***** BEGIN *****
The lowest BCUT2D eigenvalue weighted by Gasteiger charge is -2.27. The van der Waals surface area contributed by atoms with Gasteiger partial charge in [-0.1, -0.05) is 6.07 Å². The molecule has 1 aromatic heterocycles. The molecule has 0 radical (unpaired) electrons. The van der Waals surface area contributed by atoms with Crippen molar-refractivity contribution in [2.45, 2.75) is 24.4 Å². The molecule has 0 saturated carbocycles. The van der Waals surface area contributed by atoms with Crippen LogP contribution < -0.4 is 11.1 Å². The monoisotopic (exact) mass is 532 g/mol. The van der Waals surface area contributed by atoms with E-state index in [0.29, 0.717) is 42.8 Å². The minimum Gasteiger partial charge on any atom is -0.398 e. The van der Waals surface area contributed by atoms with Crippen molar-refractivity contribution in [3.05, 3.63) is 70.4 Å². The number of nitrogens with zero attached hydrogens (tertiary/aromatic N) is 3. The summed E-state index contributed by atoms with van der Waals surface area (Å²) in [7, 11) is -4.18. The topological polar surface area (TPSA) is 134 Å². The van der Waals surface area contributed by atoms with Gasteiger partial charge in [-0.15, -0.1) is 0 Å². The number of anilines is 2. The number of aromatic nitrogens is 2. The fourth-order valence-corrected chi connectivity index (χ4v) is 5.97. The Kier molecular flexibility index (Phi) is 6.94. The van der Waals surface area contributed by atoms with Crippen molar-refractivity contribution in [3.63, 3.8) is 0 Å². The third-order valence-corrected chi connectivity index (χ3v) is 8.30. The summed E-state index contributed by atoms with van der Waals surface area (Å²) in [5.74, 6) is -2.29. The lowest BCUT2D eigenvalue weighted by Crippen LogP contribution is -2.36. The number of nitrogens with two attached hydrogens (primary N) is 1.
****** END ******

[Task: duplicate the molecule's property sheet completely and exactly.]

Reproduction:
The lowest BCUT2D eigenvalue weighted by Gasteiger charge is -2.27. The van der Waals surface area contributed by atoms with Gasteiger partial charge in [-0.1, -0.05) is 6.07 Å². The molecule has 1 aromatic heterocycles. The molecule has 0 radical (unpaired) electrons. The van der Waals surface area contributed by atoms with Crippen molar-refractivity contribution in [2.45, 2.75) is 24.4 Å². The molecule has 0 saturated carbocycles. The van der Waals surface area contributed by atoms with Crippen LogP contribution < -0.4 is 11.1 Å². The monoisotopic (exact) mass is 532 g/mol. The van der Waals surface area contributed by atoms with E-state index in [0.29, 0.717) is 42.8 Å². The minimum Gasteiger partial charge on any atom is -0.398 e. The van der Waals surface area contributed by atoms with Crippen molar-refractivity contribution in [3.05, 3.63) is 70.4 Å². The number of nitrogens with zero attached hydrogens (tertiary/aromatic N) is 3. The summed E-state index contributed by atoms with van der Waals surface area (Å²) in [7, 11) is -4.18. The topological polar surface area (TPSA) is 134 Å². The van der Waals surface area contributed by atoms with Gasteiger partial charge in [-0.15, -0.1) is 0 Å². The number of anilines is 2. The number of aromatic nitrogens is 2. The fourth-order valence-corrected chi connectivity index (χ4v) is 5.97. The Kier molecular flexibility index (Phi) is 6.94. The van der Waals surface area contributed by atoms with Crippen molar-refractivity contribution in [3.63, 3.8) is 0 Å². The third-order valence-corrected chi connectivity index (χ3v) is 8.30. The summed E-state index contributed by atoms with van der Waals surface area (Å²) in [5.74, 6) is -2.29. The lowest BCUT2D eigenvalue weighted by Crippen LogP contribution is -2.36. The number of nitrogens with two attached hydrogens (primary N) is 1.